FIG. 10 shows another variation wherein the rotational stop device is formed by the meshing of a series of serrations 210 positioned along the periphery of the edge 21 of the base plate, and is in engagement with an engagement mechanism 32 comprising several projecting elements 320, 321, 322 positioned along the edge of the disc. In this case, the upper lip 330 comprises the engagement mechanism 32 in the form of three serrations 320, 321, 322, for example, the remainder of the periphery of the disc being devoid of any engagement mechanism. The lip takes support on the annular edge 230 of the plate which comprises a series of serrations 210 occupying the entire circumference of the edge of the orifice. The serrations of the stop arrangement could be replaced by other equivalent retention elements such as striations for example. Similarly, the engagement mechanism 32 borne by the disc could be simply constituted by a single projecting element for example, without however, leaving the scope of the invention.
FIGS. 11 and 12 illustrate a variation of the invention in which the rotational stop device of the base plate 2 with respect to the disc 3 comprises a series of striations 310 equipping the inclined surface portion 300 of edge 30 of the disc, that come into contact with the surface portion 200 of edge 20 of the base plate. The stop arrangement also comprises at least one projecting engagement mechanism 22 constituted of at least one pion, for example, positioned in an inclined manner surface portion 200 of the edge of the base plate. As in the previous examples, it is important that engagement mechanism only occupy a limited portion of the arc of the edge of the base plate. This is done so as to encourage the lateral disengagement of the plate with respect to the disc, preferably from the opposite side of the disc.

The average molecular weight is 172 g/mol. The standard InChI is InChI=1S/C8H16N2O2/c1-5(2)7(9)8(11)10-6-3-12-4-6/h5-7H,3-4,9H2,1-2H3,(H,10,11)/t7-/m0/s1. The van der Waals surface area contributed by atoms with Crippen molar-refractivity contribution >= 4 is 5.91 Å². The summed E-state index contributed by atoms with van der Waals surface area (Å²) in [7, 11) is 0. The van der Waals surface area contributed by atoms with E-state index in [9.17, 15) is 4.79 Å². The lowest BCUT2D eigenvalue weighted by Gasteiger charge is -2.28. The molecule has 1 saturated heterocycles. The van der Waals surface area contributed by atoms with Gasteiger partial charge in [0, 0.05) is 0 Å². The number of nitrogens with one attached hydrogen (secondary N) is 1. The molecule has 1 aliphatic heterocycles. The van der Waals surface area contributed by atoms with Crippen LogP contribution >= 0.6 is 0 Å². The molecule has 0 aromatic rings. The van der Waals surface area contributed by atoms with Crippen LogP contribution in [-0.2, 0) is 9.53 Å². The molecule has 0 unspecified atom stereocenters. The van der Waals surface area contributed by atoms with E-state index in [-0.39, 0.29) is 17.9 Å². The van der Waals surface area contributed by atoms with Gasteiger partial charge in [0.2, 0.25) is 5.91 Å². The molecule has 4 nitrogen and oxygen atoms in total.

However, it can be envisioned that two engagement mechanisms are located in a diametrically opposing manner along a certain direction on the edge of the disc, so as to ensure a better rotational blocking of the base plate, whilst also ensuring the disengagement, after partial unscrewing of the anchoring screws, in a radial direction, perpendicular to the direction connecting the opposing engagement mechanism.
In order to facilitate the disengagement, a certain clearance is provided between the lower annular edge of the disc and the upper annular edge of the base plate.